“We have identified a trend in the past of companies continuing to source from places that they view as volatile,” he said. “I think a lot of this has to do with an uneven application of volatility and that political uncertainty in the United States is held on the same ground as risk to your workers and property in other countries. Again, given that companies continue to source from these sources of volatility, there is clearly some additional thought being put into the sourcing decision beyond risk [or even cost], unsurprisingly.”
Perceptions of volatility are on the decline in Europe, with the sum of the EU and other Europe falling from 39 percent in 2015 to 28 percent in 2016. India and other parts of Asia have shown an even steeper decline, from a combined 56 percent in 2013 to just 26 percent in 2016. This trend of drastic improvement in India and the rest of Asia is mirrored elsewhere in the survey, most prominently in the regions targeted for increased sourcing.
The pace of offshoring itself abated somewhat in 2016, according to IHS. The share of companies manufacturing more than 80 percent of their products abroad will tick up slightly from 10 percent to 12 percent, but there is little reason to believe that this represents a widespread change in strategy.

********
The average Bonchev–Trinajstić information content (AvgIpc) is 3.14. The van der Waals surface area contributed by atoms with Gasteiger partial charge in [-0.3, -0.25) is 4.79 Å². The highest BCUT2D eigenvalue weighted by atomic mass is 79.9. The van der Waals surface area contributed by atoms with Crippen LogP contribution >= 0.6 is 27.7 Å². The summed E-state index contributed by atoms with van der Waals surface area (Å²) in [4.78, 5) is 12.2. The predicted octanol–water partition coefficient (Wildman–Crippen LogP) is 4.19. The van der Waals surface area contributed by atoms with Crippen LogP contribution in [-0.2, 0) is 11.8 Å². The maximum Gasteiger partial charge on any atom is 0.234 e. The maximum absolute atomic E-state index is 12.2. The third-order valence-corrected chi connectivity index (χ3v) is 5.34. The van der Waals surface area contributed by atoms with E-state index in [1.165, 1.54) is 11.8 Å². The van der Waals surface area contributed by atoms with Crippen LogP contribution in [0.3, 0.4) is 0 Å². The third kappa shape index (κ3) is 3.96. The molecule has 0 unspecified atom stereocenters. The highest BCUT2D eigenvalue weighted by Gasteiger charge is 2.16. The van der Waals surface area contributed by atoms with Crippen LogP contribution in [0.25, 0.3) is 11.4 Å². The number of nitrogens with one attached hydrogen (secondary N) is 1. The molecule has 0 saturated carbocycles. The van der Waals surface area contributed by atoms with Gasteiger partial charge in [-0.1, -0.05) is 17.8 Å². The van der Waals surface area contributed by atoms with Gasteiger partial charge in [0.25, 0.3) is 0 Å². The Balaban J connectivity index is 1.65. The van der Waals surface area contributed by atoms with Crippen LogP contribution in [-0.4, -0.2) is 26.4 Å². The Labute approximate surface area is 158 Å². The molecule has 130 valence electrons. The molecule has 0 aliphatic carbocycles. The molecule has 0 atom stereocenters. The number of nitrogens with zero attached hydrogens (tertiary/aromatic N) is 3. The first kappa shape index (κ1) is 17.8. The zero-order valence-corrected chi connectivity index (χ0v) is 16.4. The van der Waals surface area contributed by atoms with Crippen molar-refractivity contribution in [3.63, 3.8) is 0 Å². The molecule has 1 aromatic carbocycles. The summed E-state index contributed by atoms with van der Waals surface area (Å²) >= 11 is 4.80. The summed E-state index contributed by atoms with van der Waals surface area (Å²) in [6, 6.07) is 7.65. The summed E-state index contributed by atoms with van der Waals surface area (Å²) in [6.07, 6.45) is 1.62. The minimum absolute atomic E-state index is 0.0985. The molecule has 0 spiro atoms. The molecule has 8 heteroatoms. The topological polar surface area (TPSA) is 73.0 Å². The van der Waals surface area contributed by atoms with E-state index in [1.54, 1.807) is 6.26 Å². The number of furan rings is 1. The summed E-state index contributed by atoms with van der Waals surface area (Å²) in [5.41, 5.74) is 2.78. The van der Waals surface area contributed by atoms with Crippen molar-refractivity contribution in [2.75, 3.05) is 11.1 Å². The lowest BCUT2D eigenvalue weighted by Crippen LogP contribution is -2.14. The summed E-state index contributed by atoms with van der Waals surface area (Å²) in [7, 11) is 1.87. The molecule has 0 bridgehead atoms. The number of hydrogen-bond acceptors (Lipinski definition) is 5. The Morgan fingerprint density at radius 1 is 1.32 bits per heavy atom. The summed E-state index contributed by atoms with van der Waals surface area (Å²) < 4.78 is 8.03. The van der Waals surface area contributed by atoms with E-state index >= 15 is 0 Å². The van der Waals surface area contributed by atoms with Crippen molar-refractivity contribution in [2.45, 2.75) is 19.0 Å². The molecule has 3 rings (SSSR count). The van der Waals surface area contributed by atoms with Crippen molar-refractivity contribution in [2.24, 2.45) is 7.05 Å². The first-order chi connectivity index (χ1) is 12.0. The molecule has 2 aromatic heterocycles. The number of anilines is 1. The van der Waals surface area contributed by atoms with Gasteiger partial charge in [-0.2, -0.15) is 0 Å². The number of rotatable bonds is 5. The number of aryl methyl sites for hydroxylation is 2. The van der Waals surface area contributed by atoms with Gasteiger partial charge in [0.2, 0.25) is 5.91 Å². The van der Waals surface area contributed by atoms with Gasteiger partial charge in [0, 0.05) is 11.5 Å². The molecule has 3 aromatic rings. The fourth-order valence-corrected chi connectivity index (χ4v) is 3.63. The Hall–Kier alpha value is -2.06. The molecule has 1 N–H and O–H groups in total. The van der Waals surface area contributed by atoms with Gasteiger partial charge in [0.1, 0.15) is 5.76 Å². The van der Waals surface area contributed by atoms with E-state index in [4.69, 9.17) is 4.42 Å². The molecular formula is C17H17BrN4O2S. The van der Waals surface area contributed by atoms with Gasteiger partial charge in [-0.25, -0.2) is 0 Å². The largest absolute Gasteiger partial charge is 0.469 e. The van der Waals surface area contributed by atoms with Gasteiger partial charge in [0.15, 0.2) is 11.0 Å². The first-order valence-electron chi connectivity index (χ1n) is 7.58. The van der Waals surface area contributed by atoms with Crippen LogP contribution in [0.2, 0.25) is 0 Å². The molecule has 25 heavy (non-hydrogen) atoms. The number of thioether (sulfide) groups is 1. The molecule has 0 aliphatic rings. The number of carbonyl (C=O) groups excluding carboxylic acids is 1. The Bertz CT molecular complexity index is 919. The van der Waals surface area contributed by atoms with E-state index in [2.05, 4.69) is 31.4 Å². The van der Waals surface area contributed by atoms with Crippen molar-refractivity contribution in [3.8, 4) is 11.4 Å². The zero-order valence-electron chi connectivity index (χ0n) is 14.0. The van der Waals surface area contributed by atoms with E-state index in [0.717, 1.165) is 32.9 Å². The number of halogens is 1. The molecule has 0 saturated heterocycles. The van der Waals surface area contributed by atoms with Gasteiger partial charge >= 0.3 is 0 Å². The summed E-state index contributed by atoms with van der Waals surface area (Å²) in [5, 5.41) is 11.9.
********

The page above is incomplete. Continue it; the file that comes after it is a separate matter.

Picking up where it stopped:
There’s no indication that a manufacturing exodus from China is imminent. Few respondents plan to reduce their presence in that region, IHS found. Of those that are, more than half are bringing their manufacturing closer to their home market. A quarter of respondents are seeking other low cost regions.
Commodity prices, supplier viability, and geopolitical concerns lead the myriad risks that sourcing professionals face as supply chains stretch and change, the study concluded. There is a slight shift in sourcing from the United States towards Mexico, India, and Asia, but most companies are taking a cautious approach to sourcing outside of their home region in 2017.
China strives to be self-sufficient
China has been clear about its intentions to become a more self-sustaining manufacturing economy. Those efforts are not progressing as quickly as expected. For example, IHS found that sourcing is highly concentrated in a single region. Of companies sourcing from China, more than 80 percent source from the East region that includes Shanghai and surrounding provinces. Western regions barely register and Northern provinces are seeing less activity.